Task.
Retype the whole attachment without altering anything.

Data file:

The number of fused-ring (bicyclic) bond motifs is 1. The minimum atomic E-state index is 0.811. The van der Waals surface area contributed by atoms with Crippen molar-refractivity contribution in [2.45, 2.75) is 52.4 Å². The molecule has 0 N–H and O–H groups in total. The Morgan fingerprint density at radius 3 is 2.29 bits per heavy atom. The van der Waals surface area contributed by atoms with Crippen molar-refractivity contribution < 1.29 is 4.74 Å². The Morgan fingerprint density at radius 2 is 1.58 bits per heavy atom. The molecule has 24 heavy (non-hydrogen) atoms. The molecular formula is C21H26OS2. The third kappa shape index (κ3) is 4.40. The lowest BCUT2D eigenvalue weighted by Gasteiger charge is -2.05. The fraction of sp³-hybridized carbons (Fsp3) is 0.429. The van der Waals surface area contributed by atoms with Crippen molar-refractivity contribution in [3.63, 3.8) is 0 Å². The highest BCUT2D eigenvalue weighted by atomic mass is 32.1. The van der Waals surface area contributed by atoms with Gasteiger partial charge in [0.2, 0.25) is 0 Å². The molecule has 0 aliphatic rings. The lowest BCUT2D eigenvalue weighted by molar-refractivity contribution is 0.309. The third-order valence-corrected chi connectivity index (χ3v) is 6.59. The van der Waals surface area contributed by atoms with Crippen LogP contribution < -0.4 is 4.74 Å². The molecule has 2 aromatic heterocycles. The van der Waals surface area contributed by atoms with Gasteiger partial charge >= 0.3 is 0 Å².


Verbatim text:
The number of fused-ring (bicyclic) bond motifs is 1. The minimum atomic E-state index is 0.811. The van der Waals surface area contributed by atoms with Crippen molar-refractivity contribution in [2.45, 2.75) is 52.4 Å². The molecule has 0 N–H and O–H groups in total. The Morgan fingerprint density at radius 3 is 2.29 bits per heavy atom. The van der Waals surface area contributed by atoms with Crippen molar-refractivity contribution < 1.29 is 4.74 Å². The Morgan fingerprint density at radius 2 is 1.58 bits per heavy atom. The molecule has 24 heavy (non-hydrogen) atoms. The molecular formula is C21H26OS2. The third kappa shape index (κ3) is 4.40. The lowest BCUT2D eigenvalue weighted by Gasteiger charge is -2.05. The fraction of sp³-hybridized carbons (Fsp3) is 0.429. The van der Waals surface area contributed by atoms with Crippen molar-refractivity contribution in [3.63, 3.8) is 0 Å². The highest BCUT2D eigenvalue weighted by atomic mass is 32.1. The van der Waals surface area contributed by atoms with Gasteiger partial charge in [0.2, 0.25) is 0 Å². The molecule has 0 aliphatic rings. The lowest BCUT2D eigenvalue weighted by molar-refractivity contribution is 0.309. The third-order valence-corrected chi connectivity index (χ3v) is 6.59. The van der Waals surface area contributed by atoms with Crippen LogP contribution < -0.4 is 4.74 Å². The molecule has 2 aromatic heterocycles. The van der Waals surface area contributed by atoms with Gasteiger partial charge >= 0.3 is 0 Å².